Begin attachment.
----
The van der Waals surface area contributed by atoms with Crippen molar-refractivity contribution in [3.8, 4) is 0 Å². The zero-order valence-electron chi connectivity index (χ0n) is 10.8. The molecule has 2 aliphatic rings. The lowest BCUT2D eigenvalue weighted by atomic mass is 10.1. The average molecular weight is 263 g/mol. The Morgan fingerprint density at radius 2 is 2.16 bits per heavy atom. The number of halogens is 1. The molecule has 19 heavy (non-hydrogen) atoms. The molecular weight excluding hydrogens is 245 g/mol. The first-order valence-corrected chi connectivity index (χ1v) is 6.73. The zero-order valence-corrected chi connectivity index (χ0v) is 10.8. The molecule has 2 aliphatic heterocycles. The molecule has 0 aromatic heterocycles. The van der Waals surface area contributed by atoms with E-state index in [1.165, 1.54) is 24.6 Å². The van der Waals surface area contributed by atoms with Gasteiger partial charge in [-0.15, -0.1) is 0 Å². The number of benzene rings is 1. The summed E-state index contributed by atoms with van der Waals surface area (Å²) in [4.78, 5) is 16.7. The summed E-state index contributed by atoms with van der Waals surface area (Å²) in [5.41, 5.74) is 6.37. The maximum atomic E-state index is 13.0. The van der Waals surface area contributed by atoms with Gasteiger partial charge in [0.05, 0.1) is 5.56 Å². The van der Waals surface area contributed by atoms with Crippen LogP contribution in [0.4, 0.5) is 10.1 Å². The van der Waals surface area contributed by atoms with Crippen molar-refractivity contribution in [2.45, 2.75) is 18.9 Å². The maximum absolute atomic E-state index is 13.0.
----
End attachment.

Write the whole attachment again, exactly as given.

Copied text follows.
The van der Waals surface area contributed by atoms with Crippen molar-refractivity contribution in [3.8, 4) is 0 Å². The zero-order valence-electron chi connectivity index (χ0n) is 10.8. The molecule has 2 aliphatic rings. The lowest BCUT2D eigenvalue weighted by atomic mass is 10.1. The average molecular weight is 263 g/mol. The Morgan fingerprint density at radius 2 is 2.16 bits per heavy atom. The number of halogens is 1. The molecule has 19 heavy (non-hydrogen) atoms. The molecular weight excluding hydrogens is 245 g/mol. The first-order valence-corrected chi connectivity index (χ1v) is 6.73. The zero-order valence-corrected chi connectivity index (χ0v) is 10.8. The molecule has 2 aliphatic heterocycles. The molecule has 0 aromatic heterocycles. The van der Waals surface area contributed by atoms with E-state index in [1.165, 1.54) is 24.6 Å². The van der Waals surface area contributed by atoms with Gasteiger partial charge in [-0.15, -0.1) is 0 Å². The number of benzene rings is 1. The summed E-state index contributed by atoms with van der Waals surface area (Å²) in [4.78, 5) is 16.7. The summed E-state index contributed by atoms with van der Waals surface area (Å²) in [5.41, 5.74) is 6.37. The maximum atomic E-state index is 13.0. The van der Waals surface area contributed by atoms with Gasteiger partial charge in [0.05, 0.1) is 5.56 Å². The van der Waals surface area contributed by atoms with Crippen LogP contribution in [0.4, 0.5) is 10.1 Å². The van der Waals surface area contributed by atoms with Crippen molar-refractivity contribution in [2.45, 2.75) is 18.9 Å². The maximum absolute atomic E-state index is 13.0.